The Science Fiction of War

I (mis)spent a large portion of my teenage years devouring science fiction and fantasy novels. One of my favorite authors was and still is Robert A. Heinlein.

The WSJ (may she rest in peace) has a opinion piece up by Taylor Dinerman (thanks for the tip Jadxia!) discussing not the science in Heinlein’s work, but the politics.

Even though Heinlein’s political views drifted toward the Libertarian in later life, I’d have to admit that none of his works had more political meaning for me as a teenager than Starship Troopers.

For those who only saw the film and never read the book, believe me they have little in common. The book deals far more with the moral responsibilities citizens bring to a society. (BTW, for anyone who hasn’t read the book, I’d recommend the synopsis here). He does a much better job of doing it than I ever could.)

Perhaps a quick excerpt will help show how extreme the book really was politically. In the course of the story, the main character Juan Rico remembers a required class on political thinking the had taken. The teacher, Mr. Dubois, explains the origin of duties and rights.

“The basis of all morality is duty, a concept with the same relation to group that self-interest has to individual. Nobody preached duty to these kids in a way they could understand — that is, with a spanking. But the society they were in told them endlessly about their ‘rights.’ “

“The results should have been predictable, since a human being has no natural rights of any nature.”

Mr. Dubois had paused. Somebody took the bait. “Sir? How about ‘life, liberty, and the pursuit of happiness’?”

“Ah, yes, the ‘unalienable rights.’ Each year someone quotes that magnificent poetry. Life? What ‘right’ to life has a man who is drowning in the Pacific? The ocean will not hearken to his cries. What ‘right’ to life has a man who must die if he is to save his children? If he chooses to save his own life, does he do so as a matter of ‘right’? If two men are starving and cannibalism is the only alternative to death, which man’s right is ‘unalienable’? And is it ‘right’? As to liberty, the heroes who signed that great document pledged themselves to buy liberty with their lives. Liberty is never unalienable; it must be redeemed regularly with the blood of patriots or it always vanishes. Of all the so-called ‘natural human rights’ that have ever been invented, liberty is least likely to be cheap and is never free of cost.

“The third ‘right’? — the ‘pursuit of happiness’? It is indeed unalienable but it is not a right; it is simply a universal condition which tyrants cannot take away nor patriots restore. Cast me into a dungeon, burn me at the stake, crown me king of kings, I can ‘pursue happiness’ as long as my brain lives — but neither gods nor saints, wise men nor subtle drugs, can insure that I will catch it.”

Amazingly, I both agree and disagree with this passage which ended up being a major part of my moral and political compass. I disagree with the first paragraph, as I have said before, I think morality is evolutionarily hard wired; having moral feelings towards family groups allows species do better than ones that don’t have this characteristic. Morality is the basis for duty not the other way around.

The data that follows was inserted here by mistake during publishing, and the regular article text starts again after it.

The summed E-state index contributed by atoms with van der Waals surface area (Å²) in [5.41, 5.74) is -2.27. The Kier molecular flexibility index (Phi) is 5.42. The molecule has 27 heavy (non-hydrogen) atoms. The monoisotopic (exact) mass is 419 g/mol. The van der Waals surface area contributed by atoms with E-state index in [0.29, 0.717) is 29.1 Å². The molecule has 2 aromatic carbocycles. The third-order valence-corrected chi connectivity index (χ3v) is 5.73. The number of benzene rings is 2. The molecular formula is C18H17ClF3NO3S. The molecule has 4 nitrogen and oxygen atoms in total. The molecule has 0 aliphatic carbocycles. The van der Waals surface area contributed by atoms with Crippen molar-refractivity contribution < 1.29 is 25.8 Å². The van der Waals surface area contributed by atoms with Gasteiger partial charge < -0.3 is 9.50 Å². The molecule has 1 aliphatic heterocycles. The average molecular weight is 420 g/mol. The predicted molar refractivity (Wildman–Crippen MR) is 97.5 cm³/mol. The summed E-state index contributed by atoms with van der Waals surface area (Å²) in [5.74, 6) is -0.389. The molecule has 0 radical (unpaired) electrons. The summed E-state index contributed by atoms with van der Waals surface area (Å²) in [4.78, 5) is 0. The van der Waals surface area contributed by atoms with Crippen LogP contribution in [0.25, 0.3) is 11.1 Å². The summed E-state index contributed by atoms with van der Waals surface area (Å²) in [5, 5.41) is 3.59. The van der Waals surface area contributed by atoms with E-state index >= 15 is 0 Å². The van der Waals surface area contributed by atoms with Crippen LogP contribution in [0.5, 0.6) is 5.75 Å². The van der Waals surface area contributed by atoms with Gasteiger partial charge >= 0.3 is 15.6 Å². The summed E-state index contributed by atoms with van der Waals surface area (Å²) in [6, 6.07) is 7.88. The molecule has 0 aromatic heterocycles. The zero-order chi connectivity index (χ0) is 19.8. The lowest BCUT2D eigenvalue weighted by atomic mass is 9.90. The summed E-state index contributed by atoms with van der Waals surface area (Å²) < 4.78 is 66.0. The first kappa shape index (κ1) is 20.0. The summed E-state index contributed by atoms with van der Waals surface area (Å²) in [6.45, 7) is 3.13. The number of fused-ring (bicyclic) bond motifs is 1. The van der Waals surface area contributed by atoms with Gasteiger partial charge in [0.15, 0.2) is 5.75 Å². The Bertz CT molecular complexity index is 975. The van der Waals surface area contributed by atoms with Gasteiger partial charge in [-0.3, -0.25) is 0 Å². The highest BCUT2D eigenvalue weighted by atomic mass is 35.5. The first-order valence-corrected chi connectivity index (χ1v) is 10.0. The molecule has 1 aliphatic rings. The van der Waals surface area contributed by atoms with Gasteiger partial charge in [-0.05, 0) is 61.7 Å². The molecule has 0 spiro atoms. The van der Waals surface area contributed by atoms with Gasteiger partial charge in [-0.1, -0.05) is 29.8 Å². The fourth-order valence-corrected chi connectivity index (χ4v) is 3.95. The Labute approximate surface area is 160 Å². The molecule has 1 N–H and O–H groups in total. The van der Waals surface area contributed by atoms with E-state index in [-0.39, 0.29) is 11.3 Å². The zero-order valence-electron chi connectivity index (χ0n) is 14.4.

On the other hand, I completely agree with the passage about ‘unalienable rights.’ I’ve never been able to buy into the idea that there are rights to anything. There are contracts. There are things that are moral. I can’t believe they are really rights and they certainly aren’t unalienable. (My God! Have I just outed myself as a libertarian fascist?!)

I disagree with the right to vote and think it should be a duty, it’s a moral obligation not a right. It is a moral obligation required by democratic societies; it is not optional.

It is like the ‘right’ to life. This unalienable right would seem to preclude the right to death, the right to take one’s own life; a choice I think is both important and ‘unalienable’. (But please, of course I wouldn’t argue that anyone can take someone else’s life. Personal choices are not societies choices; what works for the one does not scale to the many. Only pregnant women can eat for two for example.)

I always saw that Starship Troopers as the reaction of someone who had seen the patriotic struggle of the Second World War morph into the political morass that was Korea and would become Vietnam. I thought, and still do think, that much was right. And more was totally wrong.

And that’s why, Starship Troopers is always connected in my mind to a second novel, The Forever War by Joe Haldeman. Where Starship Troopers is the product of patriotism, The Forever War is the product of patriotism distorted and misused. Where the point of Starship Troopers is a just war, a never ending fight for freedom, honor and duty – The Forever War simply highlights the ultimate uselessness of conflict. Haldeman’s classic is perhaps the second pillar in my politial makeup. Together I think the two novels show both the highs and lows of societies.

Maybe if more politicians today would read Haldeman and not Heinlein, we might not be where we are – a world of ‘science fiction‘ not even Heinlein could have imagined.

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